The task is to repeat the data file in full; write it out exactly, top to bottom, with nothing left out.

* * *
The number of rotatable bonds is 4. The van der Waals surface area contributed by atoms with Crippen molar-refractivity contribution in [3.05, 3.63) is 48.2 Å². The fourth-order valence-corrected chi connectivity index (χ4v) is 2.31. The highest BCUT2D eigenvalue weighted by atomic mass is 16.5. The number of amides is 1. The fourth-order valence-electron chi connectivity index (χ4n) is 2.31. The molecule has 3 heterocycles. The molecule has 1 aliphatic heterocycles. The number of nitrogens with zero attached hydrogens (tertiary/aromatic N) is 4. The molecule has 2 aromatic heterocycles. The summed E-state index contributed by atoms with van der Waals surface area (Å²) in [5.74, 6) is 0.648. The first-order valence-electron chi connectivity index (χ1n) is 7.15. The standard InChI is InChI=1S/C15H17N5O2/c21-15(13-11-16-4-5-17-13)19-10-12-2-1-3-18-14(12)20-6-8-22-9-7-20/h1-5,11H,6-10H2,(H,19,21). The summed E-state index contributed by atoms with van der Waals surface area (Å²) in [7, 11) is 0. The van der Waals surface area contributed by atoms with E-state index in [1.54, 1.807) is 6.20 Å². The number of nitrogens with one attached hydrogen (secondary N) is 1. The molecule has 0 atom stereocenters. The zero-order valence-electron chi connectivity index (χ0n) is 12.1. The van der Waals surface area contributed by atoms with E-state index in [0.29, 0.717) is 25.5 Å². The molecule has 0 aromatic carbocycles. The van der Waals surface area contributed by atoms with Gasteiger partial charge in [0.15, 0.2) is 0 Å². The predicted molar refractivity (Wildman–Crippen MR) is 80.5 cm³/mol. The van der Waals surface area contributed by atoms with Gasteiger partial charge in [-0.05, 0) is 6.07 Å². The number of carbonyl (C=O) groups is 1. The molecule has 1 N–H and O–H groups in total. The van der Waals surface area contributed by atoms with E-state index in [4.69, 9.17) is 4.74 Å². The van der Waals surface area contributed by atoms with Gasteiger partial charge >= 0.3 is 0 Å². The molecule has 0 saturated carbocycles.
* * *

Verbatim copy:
The number of rotatable bonds is 4. The van der Waals surface area contributed by atoms with Crippen molar-refractivity contribution in [3.05, 3.63) is 48.2 Å². The fourth-order valence-corrected chi connectivity index (χ4v) is 2.31. The highest BCUT2D eigenvalue weighted by atomic mass is 16.5. The number of amides is 1. The fourth-order valence-electron chi connectivity index (χ4n) is 2.31. The molecule has 3 heterocycles. The molecule has 1 aliphatic heterocycles. The number of nitrogens with zero attached hydrogens (tertiary/aromatic N) is 4. The molecule has 2 aromatic heterocycles. The summed E-state index contributed by atoms with van der Waals surface area (Å²) in [5.74, 6) is 0.648. The first-order valence-electron chi connectivity index (χ1n) is 7.15. The standard InChI is InChI=1S/C15H17N5O2/c21-15(13-11-16-4-5-17-13)19-10-12-2-1-3-18-14(12)20-6-8-22-9-7-20/h1-5,11H,6-10H2,(H,19,21). The summed E-state index contributed by atoms with van der Waals surface area (Å²) in [7, 11) is 0. The van der Waals surface area contributed by atoms with E-state index in [1.54, 1.807) is 6.20 Å². The number of nitrogens with one attached hydrogen (secondary N) is 1. The molecule has 0 atom stereocenters. The zero-order valence-electron chi connectivity index (χ0n) is 12.1. The van der Waals surface area contributed by atoms with E-state index in [0.29, 0.717) is 25.5 Å². The molecule has 0 aromatic carbocycles. The van der Waals surface area contributed by atoms with Gasteiger partial charge in [0.15, 0.2) is 0 Å². The predicted molar refractivity (Wildman–Crippen MR) is 80.5 cm³/mol. The van der Waals surface area contributed by atoms with Gasteiger partial charge in [-0.05, 0) is 6.07 Å². The number of carbonyl (C=O) groups is 1. The molecule has 1 N–H and O–H groups in total. The van der Waals surface area contributed by atoms with E-state index in [4.69, 9.17) is 4.74 Å². The van der Waals surface area contributed by atoms with Gasteiger partial charge >= 0.3 is 0 Å². The molecule has 0 saturated carbocycles.